Matching up to good, experienced and pretty streetwise centre halves like Davie Weir and Stephen McManus, Toni somehow managed to find acres of space with some simple, but effective movement to become free at the near post and allow him enough space to shape his sizeable frame and direct a powerful header into the back of the net.

This simple, refined quality was a staple characteristic of Toni at this time. A man mountain, able to at once find space, hold his man off and direct an attempt on goal with no shortage of power or accuracy, he had mastered this particular art and was at times completely unplayable.

I mentioned above how he became “annoying”. This is in the context of being a supporter of the team he was scoring against. In scoring these goals, holding up play, using his strength and ability to create and finish chances Toni personified the class, majesty and powerful aura that you would expect from, at the time, the official World Champions. When the best team in the world are playing Scotland, you expect them to be able to hold off the challenge of their Tartan counterparts at arms length – Toni was able to literally achieve this. His presence and awareness when on the field was such that he could find enough space to be able to correctly position his body and resit any challenges which came his way, meaning that as fans we became more and more frustrated over why nobody was tackling him, nobody was picking him up and most importantly why he ended up free in front of goal to score Italy’s first of the evening.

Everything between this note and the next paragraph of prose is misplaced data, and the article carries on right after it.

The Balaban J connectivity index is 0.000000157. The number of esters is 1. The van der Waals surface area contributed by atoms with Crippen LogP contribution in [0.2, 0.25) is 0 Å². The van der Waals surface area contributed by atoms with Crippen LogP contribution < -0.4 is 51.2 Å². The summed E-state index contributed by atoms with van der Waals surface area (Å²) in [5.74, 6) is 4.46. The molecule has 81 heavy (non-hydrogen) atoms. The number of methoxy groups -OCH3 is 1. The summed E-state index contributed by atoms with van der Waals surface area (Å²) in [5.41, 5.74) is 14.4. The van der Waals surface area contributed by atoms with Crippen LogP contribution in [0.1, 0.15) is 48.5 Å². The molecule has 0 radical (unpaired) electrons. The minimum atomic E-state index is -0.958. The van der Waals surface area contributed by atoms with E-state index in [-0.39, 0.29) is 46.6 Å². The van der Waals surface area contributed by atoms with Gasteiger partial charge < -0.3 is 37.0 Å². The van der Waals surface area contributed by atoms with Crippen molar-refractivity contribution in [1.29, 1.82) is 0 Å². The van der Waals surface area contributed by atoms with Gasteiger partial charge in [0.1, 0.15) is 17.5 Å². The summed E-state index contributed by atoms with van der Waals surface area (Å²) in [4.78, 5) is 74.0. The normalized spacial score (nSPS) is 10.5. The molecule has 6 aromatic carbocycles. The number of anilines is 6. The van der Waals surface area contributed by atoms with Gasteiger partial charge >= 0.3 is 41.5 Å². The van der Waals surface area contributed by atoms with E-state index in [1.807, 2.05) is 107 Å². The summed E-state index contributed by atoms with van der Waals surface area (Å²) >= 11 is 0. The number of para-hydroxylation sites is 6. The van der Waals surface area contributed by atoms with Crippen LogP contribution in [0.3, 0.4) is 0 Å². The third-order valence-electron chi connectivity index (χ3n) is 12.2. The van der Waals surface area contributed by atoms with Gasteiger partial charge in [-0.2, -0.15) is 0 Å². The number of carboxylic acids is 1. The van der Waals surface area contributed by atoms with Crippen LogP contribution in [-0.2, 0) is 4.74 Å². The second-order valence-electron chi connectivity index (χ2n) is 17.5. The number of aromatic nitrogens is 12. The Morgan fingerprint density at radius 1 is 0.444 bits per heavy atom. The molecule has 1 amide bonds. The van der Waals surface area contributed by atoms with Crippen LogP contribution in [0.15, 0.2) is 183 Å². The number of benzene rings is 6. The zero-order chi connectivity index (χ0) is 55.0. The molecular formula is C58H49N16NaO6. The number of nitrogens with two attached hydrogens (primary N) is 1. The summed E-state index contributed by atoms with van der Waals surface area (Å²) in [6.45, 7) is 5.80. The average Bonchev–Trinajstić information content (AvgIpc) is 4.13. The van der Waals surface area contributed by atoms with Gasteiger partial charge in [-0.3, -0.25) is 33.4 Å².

His second goal that evening came from a swift counter attack. Scotland lost the ball in the middle of the park before Italy quickly turned and played themselves in down the right hand side. By the time that Camoranesi had been played down towards the by-line, Toni had moved from being in a relatively safe position in front of the centre backs to a position free at the back post, perfectly positioned to nod home the dinked cross that came his way. Again, simple, limited fanfare, but extremely effective.

Scotland 1-2 Italy, Hampden, 17 November 2007